Hyperchloremia is an electrolyte imbalance that occurs when there’s too much chloride in the blood.

Chloride is an important electrolyte that is responsible for maintaining the acid-base (pH) balance in your body, regulating fluids, and transmitting nerve impulses. The normal range for chloride in adults is roughly between 98 and 107 milliequivalents of chloride per liter of blood (mEq/L).

Your kidneys play an important role in the regulation of chloride in your body, so an imbalance in this electrolyte may be related to a problem with these organs. It may also be caused by other conditions, like diabetes or severe dehydration, which can affect the ability of your kidneys to maintain chloride balance.

The symptoms that may indicate hyperchloremia are usually those linked to the underlying cause of the high chloride level. Often this is acidosis, in which the blood is overly acidic. These symptoms may include:

Some people may not experience any noticeable symptoms of hyperchloremia. The condition is sometimes not even noticed until a routine blood test.

Like sodium, potassium, and other electrolytes, the concentration of chloride in your body is carefully regulated by your kidneys.

The kidneys are two bean-shaped organs located just below your rib cage on both sides of your spine. They are responsible for filtering your blood and keeping its composition stable, which allows your body to function properly.

Hyperchloremia occurs when the levels of chloride in the blood become too high. There are several ways that hyperchloremia can occur. These include:

  • intake of too much saline solution while in the hospital, such as during a surgery
  • severe diarrhea
  • chronic or acute kidney disease
  • ingestion of salt water
  • extremely high ingestion of dietary salt
  • bromide poisoning, from bromide-containing drugs
  • renal or metabolic acidosis, which happens when the kidneys don’t properly eliminate acid from the body or the body makes an excess of acid
  • respiratory alkalosis, a condition that occurs when the amount of carbon dioxide in your blood is too low (such as when a person hyperventilates)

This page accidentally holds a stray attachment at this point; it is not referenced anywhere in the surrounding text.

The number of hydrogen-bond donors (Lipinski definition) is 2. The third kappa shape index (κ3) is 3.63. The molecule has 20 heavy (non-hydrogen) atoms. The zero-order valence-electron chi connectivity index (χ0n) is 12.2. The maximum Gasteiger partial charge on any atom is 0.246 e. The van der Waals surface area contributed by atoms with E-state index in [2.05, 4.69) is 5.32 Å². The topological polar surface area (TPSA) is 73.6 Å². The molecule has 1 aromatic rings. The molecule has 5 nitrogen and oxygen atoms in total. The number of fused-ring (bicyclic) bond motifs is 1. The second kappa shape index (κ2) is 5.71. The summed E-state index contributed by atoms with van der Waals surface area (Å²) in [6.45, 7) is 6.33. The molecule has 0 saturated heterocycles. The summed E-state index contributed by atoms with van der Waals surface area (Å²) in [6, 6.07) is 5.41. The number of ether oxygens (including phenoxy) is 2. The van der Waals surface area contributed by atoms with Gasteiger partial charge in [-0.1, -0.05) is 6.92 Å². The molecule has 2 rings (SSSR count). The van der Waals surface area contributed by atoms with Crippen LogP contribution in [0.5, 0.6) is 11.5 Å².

• long-term use of drugs called carbonic anhydrase inhibitors, which are used to treat glaucoma and other disorders

Hyperchloremic acidosis, or hyperchloremic metabolic acidosis, occurs when a loss of bicarbonate (alkali) tips the pH balance in your blood toward becoming too acidic (metabolic acidosis). In response, your body holds onto chloride, causing hyperchloremia. In hyperchloremic acidosis, either your body is losing too much base or retaining too much acid.

A base called sodium bicarbonate helps to keep your blood at a neutral pH. A loss of sodium bicarbonate may be caused by:

  • severe diarrhea
  • chronic laxative use
  • proximal renal tubular acidosis, which is failure of the kidneys to reabsorb bicarbonate from urine
  • long-term use of carbonic anhydrase inhibitors to treat glaucoma, such as acetazolamide
  • kidney damage

The potential causes of too much acid being introduced to your blood include:

  • accidental ingestion of ammonium chloride, hydrochloric acid, or other acidifying salts (sometimes found in solutions used for intravenous feeding)
  • certain types of renal tubular acidoses
  • intake of too much saline solution in the hospital

Hyperchloremia is typically diagnosed by a test known as a chloride blood test. This test is usually part of a larger metabolic panel a doctor may order.

A metabolic panel measures the levels of several electrolytes in your blood, including:

  • carbon dioxide or bicarbonate
  • chloride
  • potassium
  • sodium

Normal levels of chloride for adults are in the 98–107 mEq/L range. If your test shows a chloride level higher than 107 mEq/L, you have hyperchloremia.

In this case, your doctor may also test your urine for chloride and blood sugar levels to see if you have diabetes. A basic urinalysis can help detect problems with your kidneys. Your doctor will check the pH to see if you’re properly eliminating acids and bases.

The exact treatment for hyperchloremia will depend on its cause:

  • For dehydration, treatment will include hydration.
  • If you received too much saline, the supply of saline will be stopped until you recover.
  • If your medications are causing the issue, your doctor might modify or stop the medication.
  • For a kidney problem, you’ll likely be referred to a nephrologist, a doctor specializing in kidney health. You may need dialysis to filter your blood in place of your kidneys if your condition is severe.
  • Hyperchloremic metabolic acidosis may be treated with a base called sodium bicarbonate.

If you have hyperchloremia, keep yourself well hydrated. Avoid caffeine and alcohol, as these can make dehydration worse.

An excess of chloride in your body can be very dangerous because of the link to higher than normal acid in the blood. If it isn’t treated promptly, it can lead to:

  • kidney stones
  • hampered ability to recover if you have kidney injuries
  • kidney failure
  • heart problems
  • muscle problems
  • bone problems
  • coma
  • death

The outlook depends on what caused the hyperchloremia and how quickly it’s treated. People who don’t have kidney problems should be able to recover easily from hyperchloremia caused by receiving too much saline.

For people with hyperchloremia that stems from another illness, the outlook is typically related to that of their particular illness.